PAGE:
How We Teach and Admonish in Our Worship

by Sam Parkison July 22, 2015

And let the peace of Christ rule in your hearts, to which indeed you were called in one body. And be thankful. Let the word of Christ dwell in you richly, teaching and admonishing one another in all wisdom, singing psalms and hymns and spiritual songs, with thankfulness in your hearts to God. And whatever you do, in word or deed, do everything in the name of the Lord Jesus, giving thanks to God the Father through him. (Colossians 3:15-17)

From this passage, we are told to get close to other Christians; close enough to need patience and humility and forgiveness. We are told to get so close it hurts. Notice, we aren’t told to come together merely to enjoy each other’s company; we have a rally cry, and it is our devotion to Christ, who rules in our hearts. It’s no coincidence that the instruction to let the word of Christ dwell in us richly is mentioned in the same breath as the instruction to sing psalms, hymns, and spiritual songs. Paul is endorsing Christ-centered, Christ-exalting worship. Why? Because that’s how the church is built up (Colossians 2:19).

So we’re told to let the word of Christ dwell in us richly when we sing; in such a way that we are teaching and admonishing one another in all wisdom. What exactly does that look like? At the very least, it means that our songs are substantial enough to teach us something. This doesn’t necessarily mean that our songs must have a minimum word count of 1,000, nor does it mean that our songs must be hymns. There some amazingly profound songs that are simple and easy to remember. However, what we are saying is that the songs must be saying something. They shouldn’t be ambiguous or nonsensical; those songs don’t teach us anything. We should be clearly praising God for things that are true of him.

Not only does “teaching and admonishing” imply that our Christ-exalting songs ought to have significant content, it also implies much about the way we interact with one another. When we bear with one another in community, it will certainly impact the way that we worship in our corporate gatherings. When I see the mother of a three-year-old, cancer stricken little girl, raising her hands in adoration, during a song that praises God for his sovereign goodness, I am being taught. There is so much edification that comes along with this kind of unity. But here’s the rub; we can’t benefit from this kind of edification if we’re not intimately knit together in love. Unless I know that a three-year-old is battling cancer, the raised hands of her mother will mean nothing to me. We can’t share in profound joy with one another unless we’re willing to share in profound pain as well.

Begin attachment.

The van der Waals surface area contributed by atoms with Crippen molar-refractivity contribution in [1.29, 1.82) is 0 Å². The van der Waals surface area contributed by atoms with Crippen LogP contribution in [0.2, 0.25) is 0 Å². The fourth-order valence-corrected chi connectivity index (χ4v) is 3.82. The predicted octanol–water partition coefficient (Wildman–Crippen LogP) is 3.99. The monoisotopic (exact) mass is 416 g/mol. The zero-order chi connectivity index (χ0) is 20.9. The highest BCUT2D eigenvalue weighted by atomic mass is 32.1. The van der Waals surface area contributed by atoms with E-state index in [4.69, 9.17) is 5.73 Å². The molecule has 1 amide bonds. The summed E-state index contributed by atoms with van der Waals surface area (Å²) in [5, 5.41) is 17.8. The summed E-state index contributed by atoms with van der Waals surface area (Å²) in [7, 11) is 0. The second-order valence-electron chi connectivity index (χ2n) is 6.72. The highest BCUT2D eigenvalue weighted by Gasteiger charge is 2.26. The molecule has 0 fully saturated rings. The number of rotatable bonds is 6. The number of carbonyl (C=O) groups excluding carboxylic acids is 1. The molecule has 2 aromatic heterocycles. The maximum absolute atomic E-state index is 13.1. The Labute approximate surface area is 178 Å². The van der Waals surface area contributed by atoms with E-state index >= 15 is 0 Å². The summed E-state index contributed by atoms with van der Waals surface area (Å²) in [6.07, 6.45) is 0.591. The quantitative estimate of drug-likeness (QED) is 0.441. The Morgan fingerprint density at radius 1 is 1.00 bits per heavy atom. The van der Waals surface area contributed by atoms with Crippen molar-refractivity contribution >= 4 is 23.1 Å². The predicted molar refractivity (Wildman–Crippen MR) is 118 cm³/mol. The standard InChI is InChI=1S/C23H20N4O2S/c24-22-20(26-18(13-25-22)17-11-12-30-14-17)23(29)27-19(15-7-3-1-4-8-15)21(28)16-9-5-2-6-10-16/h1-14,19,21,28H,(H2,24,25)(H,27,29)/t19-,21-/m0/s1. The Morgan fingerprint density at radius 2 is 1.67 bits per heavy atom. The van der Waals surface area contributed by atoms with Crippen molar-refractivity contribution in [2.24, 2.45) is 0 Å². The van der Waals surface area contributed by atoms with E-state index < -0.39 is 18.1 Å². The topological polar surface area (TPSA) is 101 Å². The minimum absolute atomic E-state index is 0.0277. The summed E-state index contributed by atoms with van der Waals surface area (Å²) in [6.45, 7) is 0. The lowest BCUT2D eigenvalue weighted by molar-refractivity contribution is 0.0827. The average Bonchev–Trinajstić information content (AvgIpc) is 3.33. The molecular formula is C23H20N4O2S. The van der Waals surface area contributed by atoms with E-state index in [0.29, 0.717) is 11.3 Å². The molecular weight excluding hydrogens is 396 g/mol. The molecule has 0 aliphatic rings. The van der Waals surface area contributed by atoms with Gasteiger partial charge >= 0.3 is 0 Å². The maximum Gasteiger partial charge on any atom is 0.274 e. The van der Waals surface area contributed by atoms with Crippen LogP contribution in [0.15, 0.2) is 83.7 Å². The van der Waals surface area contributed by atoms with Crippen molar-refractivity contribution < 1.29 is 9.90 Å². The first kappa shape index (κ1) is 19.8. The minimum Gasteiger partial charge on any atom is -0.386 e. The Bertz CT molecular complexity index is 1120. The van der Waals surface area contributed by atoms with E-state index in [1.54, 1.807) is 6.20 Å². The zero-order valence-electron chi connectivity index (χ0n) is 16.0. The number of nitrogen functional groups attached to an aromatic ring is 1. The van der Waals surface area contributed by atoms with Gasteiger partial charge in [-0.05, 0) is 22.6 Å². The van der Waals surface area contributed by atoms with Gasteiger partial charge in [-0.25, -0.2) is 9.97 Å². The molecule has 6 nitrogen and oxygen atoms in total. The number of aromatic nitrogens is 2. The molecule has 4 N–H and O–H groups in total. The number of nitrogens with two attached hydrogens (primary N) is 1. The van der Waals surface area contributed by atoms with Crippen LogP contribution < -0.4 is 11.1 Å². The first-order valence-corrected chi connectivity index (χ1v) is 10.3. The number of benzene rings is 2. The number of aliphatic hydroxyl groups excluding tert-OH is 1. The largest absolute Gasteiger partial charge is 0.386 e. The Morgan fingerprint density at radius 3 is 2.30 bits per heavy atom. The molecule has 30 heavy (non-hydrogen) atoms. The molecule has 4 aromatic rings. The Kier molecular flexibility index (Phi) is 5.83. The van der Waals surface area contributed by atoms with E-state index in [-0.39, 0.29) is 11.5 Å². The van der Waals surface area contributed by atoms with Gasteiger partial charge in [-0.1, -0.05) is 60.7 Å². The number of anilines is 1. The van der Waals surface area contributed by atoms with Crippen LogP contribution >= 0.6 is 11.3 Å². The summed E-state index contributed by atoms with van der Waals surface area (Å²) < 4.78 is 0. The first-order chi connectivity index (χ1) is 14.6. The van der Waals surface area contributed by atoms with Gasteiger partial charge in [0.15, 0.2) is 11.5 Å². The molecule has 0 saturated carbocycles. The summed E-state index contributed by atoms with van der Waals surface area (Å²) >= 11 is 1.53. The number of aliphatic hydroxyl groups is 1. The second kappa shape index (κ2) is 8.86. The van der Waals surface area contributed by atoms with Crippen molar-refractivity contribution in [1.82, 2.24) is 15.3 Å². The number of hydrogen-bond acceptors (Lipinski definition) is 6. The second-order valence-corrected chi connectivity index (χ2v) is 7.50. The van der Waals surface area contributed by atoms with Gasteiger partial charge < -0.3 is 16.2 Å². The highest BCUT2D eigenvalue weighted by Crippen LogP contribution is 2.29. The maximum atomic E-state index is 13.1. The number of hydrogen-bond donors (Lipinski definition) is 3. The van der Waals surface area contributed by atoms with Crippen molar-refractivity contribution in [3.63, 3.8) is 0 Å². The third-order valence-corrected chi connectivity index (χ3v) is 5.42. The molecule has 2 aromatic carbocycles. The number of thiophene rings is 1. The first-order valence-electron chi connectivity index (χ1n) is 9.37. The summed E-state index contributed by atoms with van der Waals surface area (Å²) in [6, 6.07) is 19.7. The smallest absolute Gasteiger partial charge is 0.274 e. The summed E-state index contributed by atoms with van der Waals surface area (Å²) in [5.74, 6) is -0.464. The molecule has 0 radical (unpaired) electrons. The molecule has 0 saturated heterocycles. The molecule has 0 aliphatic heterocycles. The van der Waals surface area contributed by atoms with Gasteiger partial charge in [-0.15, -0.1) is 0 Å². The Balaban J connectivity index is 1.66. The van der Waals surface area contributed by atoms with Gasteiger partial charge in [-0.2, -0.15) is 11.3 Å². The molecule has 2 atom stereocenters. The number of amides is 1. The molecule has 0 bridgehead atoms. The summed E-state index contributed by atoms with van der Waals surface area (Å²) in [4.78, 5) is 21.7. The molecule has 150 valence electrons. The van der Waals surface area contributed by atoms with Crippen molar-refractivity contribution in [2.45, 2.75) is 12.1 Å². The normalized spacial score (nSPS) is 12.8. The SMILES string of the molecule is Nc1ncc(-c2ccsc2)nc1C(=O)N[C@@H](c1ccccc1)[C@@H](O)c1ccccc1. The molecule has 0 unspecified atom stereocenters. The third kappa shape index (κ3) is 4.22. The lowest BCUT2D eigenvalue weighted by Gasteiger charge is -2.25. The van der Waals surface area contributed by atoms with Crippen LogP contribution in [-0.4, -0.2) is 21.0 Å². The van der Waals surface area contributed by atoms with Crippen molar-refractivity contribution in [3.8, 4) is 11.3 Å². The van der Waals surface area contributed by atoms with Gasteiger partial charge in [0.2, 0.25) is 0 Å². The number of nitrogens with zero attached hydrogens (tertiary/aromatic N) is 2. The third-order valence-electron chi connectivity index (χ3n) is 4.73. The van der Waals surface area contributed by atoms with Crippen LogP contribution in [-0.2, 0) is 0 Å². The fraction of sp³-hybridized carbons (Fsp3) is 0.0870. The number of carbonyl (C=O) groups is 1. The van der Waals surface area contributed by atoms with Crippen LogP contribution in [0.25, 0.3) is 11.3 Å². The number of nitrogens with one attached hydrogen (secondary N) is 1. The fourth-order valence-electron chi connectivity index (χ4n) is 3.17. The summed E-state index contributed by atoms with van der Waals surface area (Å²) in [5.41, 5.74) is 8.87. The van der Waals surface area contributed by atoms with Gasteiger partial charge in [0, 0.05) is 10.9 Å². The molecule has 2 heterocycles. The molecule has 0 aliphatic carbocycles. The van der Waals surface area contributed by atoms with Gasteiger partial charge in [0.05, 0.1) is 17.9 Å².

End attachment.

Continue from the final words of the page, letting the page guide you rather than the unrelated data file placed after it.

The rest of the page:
When this kind of intimacy is present in the body, God does an amazing thing. Paul describes what this is in 2 Corinthians:

But God, who comforts the downcast, comforted us by the coming of Titus, and not only by his coming but also by the comfort with which he was comforted by you, as he told us of your longing, your mourning, your zeal for me, so that I rejoiced still more. (2 Corinthians 7:6-7)

So God comforted Paul by Titus. But not only that, God also comforted Titus through the Corinthians. And, amazingly enough, God comforted Paul through the Corinthians comforting Titus! In other words, Paul was comforted by God vicariously, through the comfort that the Corinthians gave Titus. So God speaks through his people, to his people. There are things that God intends to do in our lives, and he has ordained to do them through the people in our churches.

I understand that being close with other Christians is difficult; after all, one of God’s specialties is placing people together who would usually never have anything to do with one another. Often, a love for Jesus is the only thing we have in common with the other members of our church, but that is plenty. God wants us to experience this kind of messy community when we come together in worship. He is honored by it.